As our recipe collection continues to grow, we're making an intentional effort to diversify our offerings, adding globally inspired and culturally significant recipes when possible. You may rightly ask, why don't you stick to what you know? Our collection began as a handful of recipes from our partner farmers. The majority of these recipes fell into the category of American cuisine, passed down from our partner farmers' families for generations. When we turned to bloggers and recipe developers in the food space in order to grow our recipe collection, our request was simple: write what you know. And by the sheer fact that eggs are present in most cultures across the globe, our increasingly diverse network of brand ambassadors has developed recipes ranging from Korean to Mexican. In this way, we are sticking to what we know: eggs. And at the same time, we're creating a platform for our partners to share the egg dishes that are near and dear to their hearts, whether those recipes are considered "in our lane" or not.
Another reason why we feel it's important for our recipe collection to reflect the true diversity of egg dishes around the globe is because our consumers come from a diverse mix of cultures, too—and so does the population of the United States, where we sell our eggs. Catering exclusively to white Americans would not only hurt our business, but would alienate those who are underrepresented, including BIPOC (Black, Indigenous, and People of Color). To put it simply: Most cultures use eggs, so we strive to ensure that those cultures are represented in our recipes.
Huevos ahogados is a Mexican dish consisting of eggs gently poached in a smooth red salsa made with guajillo chiles, chile de arbol, Roma tomatoes, and Mexican oregano. This is the version that our partner Isabel Eats, a first-generation Mexican American, grew up with.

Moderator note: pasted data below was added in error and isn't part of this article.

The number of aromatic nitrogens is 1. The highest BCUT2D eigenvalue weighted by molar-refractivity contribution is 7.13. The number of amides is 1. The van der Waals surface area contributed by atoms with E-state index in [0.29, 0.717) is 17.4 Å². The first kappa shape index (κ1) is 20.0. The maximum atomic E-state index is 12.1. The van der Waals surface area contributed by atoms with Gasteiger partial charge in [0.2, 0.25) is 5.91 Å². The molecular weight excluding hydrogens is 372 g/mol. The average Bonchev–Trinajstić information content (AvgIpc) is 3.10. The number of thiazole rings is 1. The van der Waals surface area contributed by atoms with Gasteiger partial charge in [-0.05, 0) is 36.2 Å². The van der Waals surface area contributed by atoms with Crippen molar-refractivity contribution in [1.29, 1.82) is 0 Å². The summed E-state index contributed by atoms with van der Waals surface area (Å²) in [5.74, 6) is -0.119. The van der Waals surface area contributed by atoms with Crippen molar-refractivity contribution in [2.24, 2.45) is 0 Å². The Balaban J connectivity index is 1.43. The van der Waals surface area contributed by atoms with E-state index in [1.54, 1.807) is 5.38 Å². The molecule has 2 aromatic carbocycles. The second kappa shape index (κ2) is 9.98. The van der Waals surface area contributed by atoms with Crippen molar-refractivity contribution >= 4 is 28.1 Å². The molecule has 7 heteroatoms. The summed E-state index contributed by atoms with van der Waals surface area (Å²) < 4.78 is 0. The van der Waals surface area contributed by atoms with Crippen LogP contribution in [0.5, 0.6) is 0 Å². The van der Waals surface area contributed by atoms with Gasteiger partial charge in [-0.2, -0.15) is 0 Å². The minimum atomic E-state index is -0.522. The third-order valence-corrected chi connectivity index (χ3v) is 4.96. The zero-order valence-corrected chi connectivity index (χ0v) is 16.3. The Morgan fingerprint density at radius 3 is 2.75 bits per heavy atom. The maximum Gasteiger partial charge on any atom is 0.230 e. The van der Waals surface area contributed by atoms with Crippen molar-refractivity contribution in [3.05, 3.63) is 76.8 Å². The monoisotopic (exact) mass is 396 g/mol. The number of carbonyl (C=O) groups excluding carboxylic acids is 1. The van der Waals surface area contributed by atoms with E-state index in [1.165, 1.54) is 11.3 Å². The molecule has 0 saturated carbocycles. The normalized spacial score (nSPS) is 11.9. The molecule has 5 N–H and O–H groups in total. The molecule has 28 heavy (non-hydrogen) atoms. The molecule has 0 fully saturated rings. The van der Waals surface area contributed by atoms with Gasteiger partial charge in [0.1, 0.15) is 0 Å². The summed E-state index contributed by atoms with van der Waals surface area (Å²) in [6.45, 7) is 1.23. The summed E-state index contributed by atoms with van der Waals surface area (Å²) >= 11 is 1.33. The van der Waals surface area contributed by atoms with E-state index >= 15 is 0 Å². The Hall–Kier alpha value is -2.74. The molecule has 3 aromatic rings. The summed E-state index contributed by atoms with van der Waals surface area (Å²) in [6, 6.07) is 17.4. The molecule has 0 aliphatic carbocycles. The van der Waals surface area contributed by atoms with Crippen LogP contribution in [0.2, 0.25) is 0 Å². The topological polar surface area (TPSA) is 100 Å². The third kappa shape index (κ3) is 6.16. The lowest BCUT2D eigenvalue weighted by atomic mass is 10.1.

Ensuring that a diverse group of cultures and cuisines is represented in our recipes matters, but deciding who develops those recipes is equally important. For our brand ambassador program, we seek out bloggers and recipe developers with varied voices, perspectives, and backgrounds. We believe that recipes rooted in a particular culture are best represented when written by a person of that culture. When this is not possible due to the size of our small but mighty partner program, we're careful to consider a partner's familiarity with the dish. In other words, did they grow up eating the dish? Did they travel to the country of origin and learn how to make the dish there? For example, shoyu tamago is a Japanese dish, but our partner Omnivore's Cookbook took inspiration from her upbringing in Beijing as well as her travels in Japan while developing her own version. Whenever possible, we ensure that there is a cultural or personal connection between dish and developer before moving forward with a recipe.
Shoyu tamago, or soy sauce eggs, have become increasingly common in Asian fusion dishes found across the United States. Although shoyu tamago is technically a Japanese dish, Omnivore's Cookbook was inspired by both her upbringing in Beijing and her travels in Japan while developing this particular recipe.
However, we also believe that food connects us all in pretty magical ways. More than ever, we find ourselves using food to travel to places we can't physically visit right now. And so, when we have a partner who is interested in writing about a dish with cultural ties that has since become more mainstream (think shakshuka), we don't strictly prohibit them from creating it for us. This is a bit of a gray area, and is discussed at length internally on a case-by-case basis to determine if it feels appropriate (or appropriated).
Frequently asked questions
Aside from technical questions about the recipes we share, we often get questions about authenticity, our brand ambassador program, and how recipes are chosen. You'll find answers to some of these questions below.